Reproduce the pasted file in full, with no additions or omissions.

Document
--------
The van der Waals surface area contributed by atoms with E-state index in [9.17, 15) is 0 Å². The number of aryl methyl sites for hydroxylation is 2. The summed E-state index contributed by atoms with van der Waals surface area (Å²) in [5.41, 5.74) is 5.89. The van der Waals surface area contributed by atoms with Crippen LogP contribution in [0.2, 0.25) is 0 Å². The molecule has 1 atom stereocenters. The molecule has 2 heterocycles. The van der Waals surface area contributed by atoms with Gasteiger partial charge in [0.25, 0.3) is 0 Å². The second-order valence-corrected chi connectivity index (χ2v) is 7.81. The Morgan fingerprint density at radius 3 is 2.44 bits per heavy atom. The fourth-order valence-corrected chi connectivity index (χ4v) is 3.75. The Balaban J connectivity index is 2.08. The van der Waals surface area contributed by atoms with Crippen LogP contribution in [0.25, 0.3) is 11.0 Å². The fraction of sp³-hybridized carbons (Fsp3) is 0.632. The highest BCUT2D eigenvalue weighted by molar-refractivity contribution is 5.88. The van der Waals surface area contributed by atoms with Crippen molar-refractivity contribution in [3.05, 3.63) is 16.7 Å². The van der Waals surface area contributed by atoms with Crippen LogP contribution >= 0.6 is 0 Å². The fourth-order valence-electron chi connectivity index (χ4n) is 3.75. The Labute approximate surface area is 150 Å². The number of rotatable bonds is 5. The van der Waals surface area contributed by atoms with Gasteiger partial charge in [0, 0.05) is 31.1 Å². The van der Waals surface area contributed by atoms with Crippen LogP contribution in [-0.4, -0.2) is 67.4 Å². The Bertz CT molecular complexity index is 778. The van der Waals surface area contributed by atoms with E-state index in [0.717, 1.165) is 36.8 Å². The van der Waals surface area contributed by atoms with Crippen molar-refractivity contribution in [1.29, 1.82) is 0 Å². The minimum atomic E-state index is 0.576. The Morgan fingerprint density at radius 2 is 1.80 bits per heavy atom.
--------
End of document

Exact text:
The van der Waals surface area contributed by atoms with E-state index in [9.17, 15) is 0 Å². The number of aryl methyl sites for hydroxylation is 2. The summed E-state index contributed by atoms with van der Waals surface area (Å²) in [5.41, 5.74) is 5.89. The van der Waals surface area contributed by atoms with Crippen LogP contribution in [0.2, 0.25) is 0 Å². The molecule has 1 atom stereocenters. The molecule has 2 heterocycles. The van der Waals surface area contributed by atoms with Gasteiger partial charge in [0.25, 0.3) is 0 Å². The second-order valence-corrected chi connectivity index (χ2v) is 7.81. The Morgan fingerprint density at radius 3 is 2.44 bits per heavy atom. The fourth-order valence-corrected chi connectivity index (χ4v) is 3.75. The Balaban J connectivity index is 2.08. The van der Waals surface area contributed by atoms with Crippen LogP contribution in [0.25, 0.3) is 11.0 Å². The fraction of sp³-hybridized carbons (Fsp3) is 0.632. The highest BCUT2D eigenvalue weighted by molar-refractivity contribution is 5.88. The van der Waals surface area contributed by atoms with Crippen molar-refractivity contribution in [3.05, 3.63) is 16.7 Å². The van der Waals surface area contributed by atoms with Crippen LogP contribution >= 0.6 is 0 Å². The fourth-order valence-electron chi connectivity index (χ4n) is 3.75. The Labute approximate surface area is 150 Å². The number of rotatable bonds is 5. The van der Waals surface area contributed by atoms with Gasteiger partial charge in [0, 0.05) is 31.1 Å². The van der Waals surface area contributed by atoms with Crippen LogP contribution in [-0.4, -0.2) is 67.4 Å². The Bertz CT molecular complexity index is 778. The van der Waals surface area contributed by atoms with E-state index in [0.717, 1.165) is 36.8 Å². The van der Waals surface area contributed by atoms with Crippen molar-refractivity contribution in [1.29, 1.82) is 0 Å². The minimum atomic E-state index is 0.576. The Morgan fingerprint density at radius 2 is 1.80 bits per heavy atom.